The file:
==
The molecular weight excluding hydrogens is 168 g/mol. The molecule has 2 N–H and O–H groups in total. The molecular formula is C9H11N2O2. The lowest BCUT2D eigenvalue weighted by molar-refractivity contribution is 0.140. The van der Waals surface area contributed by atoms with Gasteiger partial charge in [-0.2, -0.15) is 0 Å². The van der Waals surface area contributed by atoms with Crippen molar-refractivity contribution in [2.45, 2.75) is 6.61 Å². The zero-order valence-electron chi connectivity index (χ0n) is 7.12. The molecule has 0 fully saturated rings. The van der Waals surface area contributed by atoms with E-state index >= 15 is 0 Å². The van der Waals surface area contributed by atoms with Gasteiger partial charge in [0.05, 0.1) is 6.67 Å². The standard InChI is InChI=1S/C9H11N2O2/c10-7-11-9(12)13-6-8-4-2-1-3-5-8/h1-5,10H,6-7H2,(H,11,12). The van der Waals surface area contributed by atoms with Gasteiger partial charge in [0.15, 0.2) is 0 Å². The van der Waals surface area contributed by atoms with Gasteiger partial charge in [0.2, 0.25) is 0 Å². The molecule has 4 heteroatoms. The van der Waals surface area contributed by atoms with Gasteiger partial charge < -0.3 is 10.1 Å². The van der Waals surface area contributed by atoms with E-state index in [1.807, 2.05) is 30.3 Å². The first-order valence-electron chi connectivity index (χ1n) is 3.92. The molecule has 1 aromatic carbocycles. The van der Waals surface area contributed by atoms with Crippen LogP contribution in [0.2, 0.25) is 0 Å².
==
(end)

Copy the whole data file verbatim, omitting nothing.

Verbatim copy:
The molecular weight excluding hydrogens is 168 g/mol. The molecule has 2 N–H and O–H groups in total. The molecular formula is C9H11N2O2. The lowest BCUT2D eigenvalue weighted by molar-refractivity contribution is 0.140. The van der Waals surface area contributed by atoms with Gasteiger partial charge in [-0.2, -0.15) is 0 Å². The van der Waals surface area contributed by atoms with Crippen molar-refractivity contribution in [2.45, 2.75) is 6.61 Å². The zero-order valence-electron chi connectivity index (χ0n) is 7.12. The molecule has 0 fully saturated rings. The van der Waals surface area contributed by atoms with E-state index >= 15 is 0 Å². The van der Waals surface area contributed by atoms with Gasteiger partial charge in [0.05, 0.1) is 6.67 Å². The standard InChI is InChI=1S/C9H11N2O2/c10-7-11-9(12)13-6-8-4-2-1-3-5-8/h1-5,10H,6-7H2,(H,11,12). The van der Waals surface area contributed by atoms with Gasteiger partial charge in [0.15, 0.2) is 0 Å². The van der Waals surface area contributed by atoms with Gasteiger partial charge in [0.2, 0.25) is 0 Å². The molecule has 4 heteroatoms. The van der Waals surface area contributed by atoms with Gasteiger partial charge < -0.3 is 10.1 Å². The van der Waals surface area contributed by atoms with E-state index in [1.807, 2.05) is 30.3 Å². The first-order valence-electron chi connectivity index (χ1n) is 3.92. The molecule has 1 aromatic carbocycles. The van der Waals surface area contributed by atoms with Crippen LogP contribution in [0.2, 0.25) is 0 Å².